Renowned economist Neil Gibson takes up new role at EY
RENOWNED economist and media commentator Professor Neil Gibson has joined ‘big four' accountancy firm EY as chief economist for all of Ireland.
Most recently head of the Northern Ireland Centre for Economic Policy at Ulster University, Gibson - who has been economic adviser to EY for more than a decade - will provide economic analysis and insight to its clients on a range of issues arising from continued change within Ireland's economic landscape.
Professor Gibson graduated from the then University of Ulster in 1999 with a BA Hons in Applied Economics.
He joined Oxford Economics in 2007 as a director after a merger with the Regional Forecasts consultancy, where he was founder and managing director.
He has led a wide range of international projects with a focus on economic forecasting and policy advice, as well as being involved in a number of key policy areas in Northern Ireland, including the corporation tax debate and the successful Derry City of Culture bid.
Most recently has worked with clients across the Ireland on scenario planning for current and future implications of Brexit.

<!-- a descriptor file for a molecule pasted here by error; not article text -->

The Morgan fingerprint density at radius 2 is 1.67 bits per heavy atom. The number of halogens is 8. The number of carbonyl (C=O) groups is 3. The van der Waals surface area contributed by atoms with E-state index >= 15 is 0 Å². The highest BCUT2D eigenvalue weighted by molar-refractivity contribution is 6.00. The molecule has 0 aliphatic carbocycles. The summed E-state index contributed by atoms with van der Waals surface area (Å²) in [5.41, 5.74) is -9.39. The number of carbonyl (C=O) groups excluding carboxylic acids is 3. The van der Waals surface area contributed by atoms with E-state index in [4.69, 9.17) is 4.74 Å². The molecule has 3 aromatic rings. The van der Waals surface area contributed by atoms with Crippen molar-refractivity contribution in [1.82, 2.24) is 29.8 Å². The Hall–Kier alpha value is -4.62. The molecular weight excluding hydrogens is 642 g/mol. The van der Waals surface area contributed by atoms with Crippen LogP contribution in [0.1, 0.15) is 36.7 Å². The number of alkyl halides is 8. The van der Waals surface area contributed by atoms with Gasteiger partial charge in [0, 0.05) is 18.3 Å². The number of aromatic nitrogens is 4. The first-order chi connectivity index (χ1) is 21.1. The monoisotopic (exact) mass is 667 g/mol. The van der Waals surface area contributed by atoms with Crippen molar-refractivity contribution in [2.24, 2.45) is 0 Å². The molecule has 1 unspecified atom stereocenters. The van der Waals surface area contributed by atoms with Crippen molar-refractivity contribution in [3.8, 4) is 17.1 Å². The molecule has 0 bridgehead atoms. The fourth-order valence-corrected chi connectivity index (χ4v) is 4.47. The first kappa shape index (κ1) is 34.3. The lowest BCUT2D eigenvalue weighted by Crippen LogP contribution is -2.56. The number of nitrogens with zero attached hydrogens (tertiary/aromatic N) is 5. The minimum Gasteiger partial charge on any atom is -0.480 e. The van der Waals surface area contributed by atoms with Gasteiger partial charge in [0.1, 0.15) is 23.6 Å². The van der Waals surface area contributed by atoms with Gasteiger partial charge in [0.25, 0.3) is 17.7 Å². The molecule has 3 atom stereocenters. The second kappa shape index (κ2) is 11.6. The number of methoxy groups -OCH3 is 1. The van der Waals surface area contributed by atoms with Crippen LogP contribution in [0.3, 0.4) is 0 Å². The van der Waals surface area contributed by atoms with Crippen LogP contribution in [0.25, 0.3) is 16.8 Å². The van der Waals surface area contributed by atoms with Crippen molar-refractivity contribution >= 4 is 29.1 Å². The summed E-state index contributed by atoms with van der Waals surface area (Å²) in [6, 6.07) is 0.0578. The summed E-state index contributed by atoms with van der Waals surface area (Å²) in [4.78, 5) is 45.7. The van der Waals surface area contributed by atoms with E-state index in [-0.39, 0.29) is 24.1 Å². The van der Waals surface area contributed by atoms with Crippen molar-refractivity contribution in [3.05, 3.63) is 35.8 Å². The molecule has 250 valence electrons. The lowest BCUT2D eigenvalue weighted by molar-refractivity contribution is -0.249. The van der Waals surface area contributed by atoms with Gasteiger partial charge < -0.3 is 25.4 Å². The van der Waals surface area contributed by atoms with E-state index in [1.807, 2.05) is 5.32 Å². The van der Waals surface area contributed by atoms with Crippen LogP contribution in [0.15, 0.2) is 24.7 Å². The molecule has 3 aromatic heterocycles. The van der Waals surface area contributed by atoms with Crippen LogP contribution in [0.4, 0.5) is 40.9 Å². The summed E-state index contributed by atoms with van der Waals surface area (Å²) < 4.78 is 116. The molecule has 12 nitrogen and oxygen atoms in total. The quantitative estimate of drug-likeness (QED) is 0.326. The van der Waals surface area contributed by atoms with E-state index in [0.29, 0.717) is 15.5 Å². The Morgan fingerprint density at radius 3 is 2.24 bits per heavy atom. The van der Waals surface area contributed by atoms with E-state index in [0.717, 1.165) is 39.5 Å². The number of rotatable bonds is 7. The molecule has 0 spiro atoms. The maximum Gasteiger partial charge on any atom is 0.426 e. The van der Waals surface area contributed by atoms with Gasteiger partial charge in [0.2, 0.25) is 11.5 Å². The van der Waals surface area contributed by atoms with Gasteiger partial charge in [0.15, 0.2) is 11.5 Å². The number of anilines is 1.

Michael Hall, managing partner of EY in Belfast, said: “We welcome the appointment of Neil as chief economist to the firm, having served as economic adviser to EY for the past ten years.
"Ireland is at a critical economic cross-roads with Brexit, wider geopolitical and technological disruption. It's essential we work in collaboration with business and government to ensure that the UK's exit from the EU has limited impact on the free movement of labour and trade, not just between Northern Ireland and the Republic, but also with the mainland UK.
"Neil will bring unique perspectives to both the public and private sectors and I would personally like to welcome him to EY Ireland."
Professor Gibson said he was delighted to be joining EY at such a time of great change in the economy, adding: "I look forward to working with our clients, helping them to continue to succeed during what is set to be a period of unprecedented uncertainty.
"Tapping into the global EY economic team and working alongside our local EY teams, I am looking forward to enhancing our economic services in Ireland.”